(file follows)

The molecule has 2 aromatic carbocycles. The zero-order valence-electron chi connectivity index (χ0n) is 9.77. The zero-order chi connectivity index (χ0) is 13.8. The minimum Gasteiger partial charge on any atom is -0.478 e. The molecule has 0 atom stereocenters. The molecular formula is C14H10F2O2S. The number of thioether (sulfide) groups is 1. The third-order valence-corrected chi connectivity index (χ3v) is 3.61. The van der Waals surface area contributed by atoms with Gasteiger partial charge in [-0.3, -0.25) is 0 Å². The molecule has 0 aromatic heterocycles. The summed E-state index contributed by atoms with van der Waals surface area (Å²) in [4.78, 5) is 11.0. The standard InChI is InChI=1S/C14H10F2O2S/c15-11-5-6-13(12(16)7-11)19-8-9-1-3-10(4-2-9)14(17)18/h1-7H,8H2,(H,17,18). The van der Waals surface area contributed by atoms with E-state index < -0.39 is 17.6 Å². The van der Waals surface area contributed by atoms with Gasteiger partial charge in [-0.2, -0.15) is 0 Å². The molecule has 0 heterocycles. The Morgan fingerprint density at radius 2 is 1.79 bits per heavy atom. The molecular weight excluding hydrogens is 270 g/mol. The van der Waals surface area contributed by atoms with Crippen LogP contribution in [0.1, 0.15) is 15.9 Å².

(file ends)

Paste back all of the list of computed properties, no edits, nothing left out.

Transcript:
The molecule has 2 aromatic carbocycles. The zero-order valence-electron chi connectivity index (χ0n) is 9.77. The zero-order chi connectivity index (χ0) is 13.8. The minimum Gasteiger partial charge on any atom is -0.478 e. The molecule has 0 atom stereocenters. The molecular formula is C14H10F2O2S. The number of thioether (sulfide) groups is 1. The third-order valence-corrected chi connectivity index (χ3v) is 3.61. The van der Waals surface area contributed by atoms with Gasteiger partial charge in [-0.3, -0.25) is 0 Å². The molecule has 0 aromatic heterocycles. The summed E-state index contributed by atoms with van der Waals surface area (Å²) in [4.78, 5) is 11.0. The standard InChI is InChI=1S/C14H10F2O2S/c15-11-5-6-13(12(16)7-11)19-8-9-1-3-10(4-2-9)14(17)18/h1-7H,8H2,(H,17,18). The van der Waals surface area contributed by atoms with E-state index < -0.39 is 17.6 Å². The van der Waals surface area contributed by atoms with Gasteiger partial charge in [-0.2, -0.15) is 0 Å². The molecule has 0 heterocycles. The Morgan fingerprint density at radius 2 is 1.79 bits per heavy atom. The molecular weight excluding hydrogens is 270 g/mol. The van der Waals surface area contributed by atoms with Crippen LogP contribution in [0.1, 0.15) is 15.9 Å².